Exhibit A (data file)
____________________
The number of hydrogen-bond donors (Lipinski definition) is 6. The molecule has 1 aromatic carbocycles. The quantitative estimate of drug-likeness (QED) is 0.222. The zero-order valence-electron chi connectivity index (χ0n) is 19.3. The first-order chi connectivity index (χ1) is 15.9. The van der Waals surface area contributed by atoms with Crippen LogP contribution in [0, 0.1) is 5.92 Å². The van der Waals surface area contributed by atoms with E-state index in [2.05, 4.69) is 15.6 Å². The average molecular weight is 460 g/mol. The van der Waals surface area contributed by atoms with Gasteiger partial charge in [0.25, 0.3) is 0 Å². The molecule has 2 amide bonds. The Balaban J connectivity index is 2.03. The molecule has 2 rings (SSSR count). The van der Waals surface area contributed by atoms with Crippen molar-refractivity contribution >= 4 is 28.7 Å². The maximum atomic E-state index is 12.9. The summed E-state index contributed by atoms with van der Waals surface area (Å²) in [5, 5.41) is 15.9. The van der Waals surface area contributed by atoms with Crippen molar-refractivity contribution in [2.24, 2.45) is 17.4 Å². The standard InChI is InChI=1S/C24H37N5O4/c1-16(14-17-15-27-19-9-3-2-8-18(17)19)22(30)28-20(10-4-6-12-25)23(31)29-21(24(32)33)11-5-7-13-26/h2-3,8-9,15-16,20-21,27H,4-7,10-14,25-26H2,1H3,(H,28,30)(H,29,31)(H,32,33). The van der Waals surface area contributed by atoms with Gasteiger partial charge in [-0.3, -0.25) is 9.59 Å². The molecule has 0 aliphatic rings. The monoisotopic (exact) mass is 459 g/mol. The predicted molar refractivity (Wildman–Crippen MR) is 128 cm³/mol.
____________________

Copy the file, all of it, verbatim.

The number of hydrogen-bond donors (Lipinski definition) is 6. The molecule has 1 aromatic carbocycles. The quantitative estimate of drug-likeness (QED) is 0.222. The zero-order valence-electron chi connectivity index (χ0n) is 19.3. The first-order chi connectivity index (χ1) is 15.9. The van der Waals surface area contributed by atoms with Crippen LogP contribution in [0, 0.1) is 5.92 Å². The van der Waals surface area contributed by atoms with E-state index in [2.05, 4.69) is 15.6 Å². The average molecular weight is 460 g/mol. The van der Waals surface area contributed by atoms with Gasteiger partial charge in [0.25, 0.3) is 0 Å². The molecule has 2 amide bonds. The Balaban J connectivity index is 2.03. The molecule has 2 rings (SSSR count). The van der Waals surface area contributed by atoms with Crippen molar-refractivity contribution >= 4 is 28.7 Å². The maximum atomic E-state index is 12.9. The summed E-state index contributed by atoms with van der Waals surface area (Å²) in [5, 5.41) is 15.9. The van der Waals surface area contributed by atoms with Crippen molar-refractivity contribution in [2.24, 2.45) is 17.4 Å². The standard InChI is InChI=1S/C24H37N5O4/c1-16(14-17-15-27-19-9-3-2-8-18(17)19)22(30)28-20(10-4-6-12-25)23(31)29-21(24(32)33)11-5-7-13-26/h2-3,8-9,15-16,20-21,27H,4-7,10-14,25-26H2,1H3,(H,28,30)(H,29,31)(H,32,33). The van der Waals surface area contributed by atoms with Gasteiger partial charge in [-0.3, -0.25) is 9.59 Å². The molecule has 0 aliphatic rings. The monoisotopic (exact) mass is 459 g/mol. The predicted molar refractivity (Wildman–Crippen MR) is 128 cm³/mol.